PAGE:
Friday, October 25, 2013

Thy Rod. Thy Staff. Thy Facebook.

Always watching

You knew it would happen. Start sharing your thoughts on Facebook and Twitter and before long, the Human Resource Department would find a way to use your social media to their advantage. Be careful what you post, they'll be sure to hear about what you did last weekend. Everyone's heard of this by now, so you shouldn't be surprised to find that Church officials do the same thing.

I've spoken with many elders and other church leaders. They mostly admit to the practice of following/subscribing to their flock's social media channels in order to keep their fingers on the pulse of their lives. For some, Facebook and Twitter opens a whole new world of issues—they see their congregation in their natural element, away from the Church pews.

This realization brings up a host of challenges. Should the clergy take such an aggressive role in the flock's lives? Is the activity they see on social media genuine, or just wish fulfillment? Should they meet online problems with an offline solution? These are issues for Christian Ethics.

Will the real user please stand up?

Here is the problem: The person you see on social media is not the person who lives out a life on planet earth. It has been documented that the lives lived on Facebook and Twitter are edited beyond recognition. We compare and contrast ourselves with our friends and end up depressed that we aren't as cool or smart or funny as others. So we fake a life online, a life we realize is fake and so we send ourselves into even deeper depression.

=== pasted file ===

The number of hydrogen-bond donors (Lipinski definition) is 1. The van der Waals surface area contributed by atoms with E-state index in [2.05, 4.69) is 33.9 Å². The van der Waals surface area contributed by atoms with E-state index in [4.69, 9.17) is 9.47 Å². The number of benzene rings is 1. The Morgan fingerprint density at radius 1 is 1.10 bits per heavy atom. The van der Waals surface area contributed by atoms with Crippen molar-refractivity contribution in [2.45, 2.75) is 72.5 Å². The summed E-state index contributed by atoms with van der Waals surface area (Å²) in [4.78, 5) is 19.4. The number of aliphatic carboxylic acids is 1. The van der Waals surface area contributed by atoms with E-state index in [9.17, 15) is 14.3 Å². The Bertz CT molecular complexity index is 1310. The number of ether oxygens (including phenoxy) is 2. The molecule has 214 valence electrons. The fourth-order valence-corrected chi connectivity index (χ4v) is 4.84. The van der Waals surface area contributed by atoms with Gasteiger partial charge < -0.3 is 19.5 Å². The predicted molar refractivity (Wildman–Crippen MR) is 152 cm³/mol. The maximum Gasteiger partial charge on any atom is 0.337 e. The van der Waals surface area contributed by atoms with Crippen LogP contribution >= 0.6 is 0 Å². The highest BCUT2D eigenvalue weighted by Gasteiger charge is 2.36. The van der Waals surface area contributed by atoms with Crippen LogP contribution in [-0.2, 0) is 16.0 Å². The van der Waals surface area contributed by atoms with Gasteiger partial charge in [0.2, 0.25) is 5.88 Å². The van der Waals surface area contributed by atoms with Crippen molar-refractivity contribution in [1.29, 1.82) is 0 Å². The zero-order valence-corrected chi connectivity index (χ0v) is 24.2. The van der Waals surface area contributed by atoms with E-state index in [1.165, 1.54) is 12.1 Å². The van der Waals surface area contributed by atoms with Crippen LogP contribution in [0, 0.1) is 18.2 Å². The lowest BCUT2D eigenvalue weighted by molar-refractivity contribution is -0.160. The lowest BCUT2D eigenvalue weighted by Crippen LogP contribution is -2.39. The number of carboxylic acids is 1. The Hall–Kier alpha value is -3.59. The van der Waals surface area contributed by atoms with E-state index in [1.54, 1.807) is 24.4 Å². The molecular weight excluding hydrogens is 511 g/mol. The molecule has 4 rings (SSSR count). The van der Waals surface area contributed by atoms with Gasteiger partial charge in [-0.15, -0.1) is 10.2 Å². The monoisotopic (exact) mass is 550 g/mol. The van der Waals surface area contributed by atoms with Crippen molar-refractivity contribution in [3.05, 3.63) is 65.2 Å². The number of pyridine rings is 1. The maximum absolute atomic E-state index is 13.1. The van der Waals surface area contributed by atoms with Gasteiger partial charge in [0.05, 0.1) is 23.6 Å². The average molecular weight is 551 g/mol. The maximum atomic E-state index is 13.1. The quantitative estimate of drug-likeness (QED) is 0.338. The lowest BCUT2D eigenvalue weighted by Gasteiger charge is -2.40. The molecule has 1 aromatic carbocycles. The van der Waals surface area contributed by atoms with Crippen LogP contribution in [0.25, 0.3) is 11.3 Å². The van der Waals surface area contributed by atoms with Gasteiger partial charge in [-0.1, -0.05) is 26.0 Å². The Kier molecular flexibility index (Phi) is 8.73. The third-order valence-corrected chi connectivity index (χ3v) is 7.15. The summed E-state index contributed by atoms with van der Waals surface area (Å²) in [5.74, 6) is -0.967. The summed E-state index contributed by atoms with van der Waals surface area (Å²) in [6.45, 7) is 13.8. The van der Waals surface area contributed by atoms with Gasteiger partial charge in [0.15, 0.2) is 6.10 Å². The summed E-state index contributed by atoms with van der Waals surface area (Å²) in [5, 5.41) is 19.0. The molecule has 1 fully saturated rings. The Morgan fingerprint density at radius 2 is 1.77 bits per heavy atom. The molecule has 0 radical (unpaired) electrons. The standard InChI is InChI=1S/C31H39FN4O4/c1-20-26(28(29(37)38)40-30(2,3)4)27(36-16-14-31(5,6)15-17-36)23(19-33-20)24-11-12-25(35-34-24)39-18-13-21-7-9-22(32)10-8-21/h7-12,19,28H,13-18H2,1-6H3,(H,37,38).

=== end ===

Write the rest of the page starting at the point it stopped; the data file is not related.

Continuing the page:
Chances are, the lives that our Pastor, Elder, Deacon, Priest, Clergyman sees online is not a real life. What they will see is an Instagram filter called "Holiness" or "Righteousness," they won't see the midnight of the soul. Like Petra said, we look through rose-colored, stained-glass windows. Just think, how many times have you posted something, thought better of it, and then edited or deleted it altogether?

Then again, we have seen those pictures that undeniably links a person with strictly un-Sunday-Morning-like behavior. We know the choice words that automatically trigger some kind of alert within the mind of an honestly upright Christian. Certainly your clergyman knows those signs as well. What should he do in that case?


Honestly, mercifully, I am not in that position. I don't have to approach brothers and sisters who appear to be heading in the wrong direction. I am not posed with the dilemma of having to hold an offline discussion of someone's online behavior. I have rarely had to confront someone about an online post that was in obvious, clear error. I have played The Devil's Advocate on posts before, but never a confrontation. (Besides, public confrontation is not really best practice for correction.)

But a shepherd (Pastor) of God's flock is mandated with the charge to care for the Lambs. In fact, their level of commitment is directly correlated with their love for Christ. A clergyman who loves Christ will do whatever they can to protect and feed the people of God. Even on Facebook and Twitter. I feel that whether or not a pastor seeks information on their congregation on social media, if they happen to see something that needs attention they are obligated to confront the problem. If they neglect to fulfill their responsibilities, they open themselves to judgement for that neglect.

The ability to balance these issues is (rightfully) called wisdom. That's an important quality for a leader. It's a quality that does not just appear at old age (notwithstanding James' prayer for wisdom), it must be cultivated. May we as Christians develop some wisdom where we are and be careful of the person we present ourselves to be on social media. We are sending a message about ourselves. People are watching what we say. What does your Facebook or Twitter feed say about you? If your Facebook condemns you, don't be surprised when your Pastor, Elder, Deacon, Priest, Clergyman sits you down for a little chat.

If you were part of the clergy, would you use Facebook/Twitter to monitor the flock? What ethical problems do you see in doing so?

Christopher M. Jimenez. Powered by Blogger.

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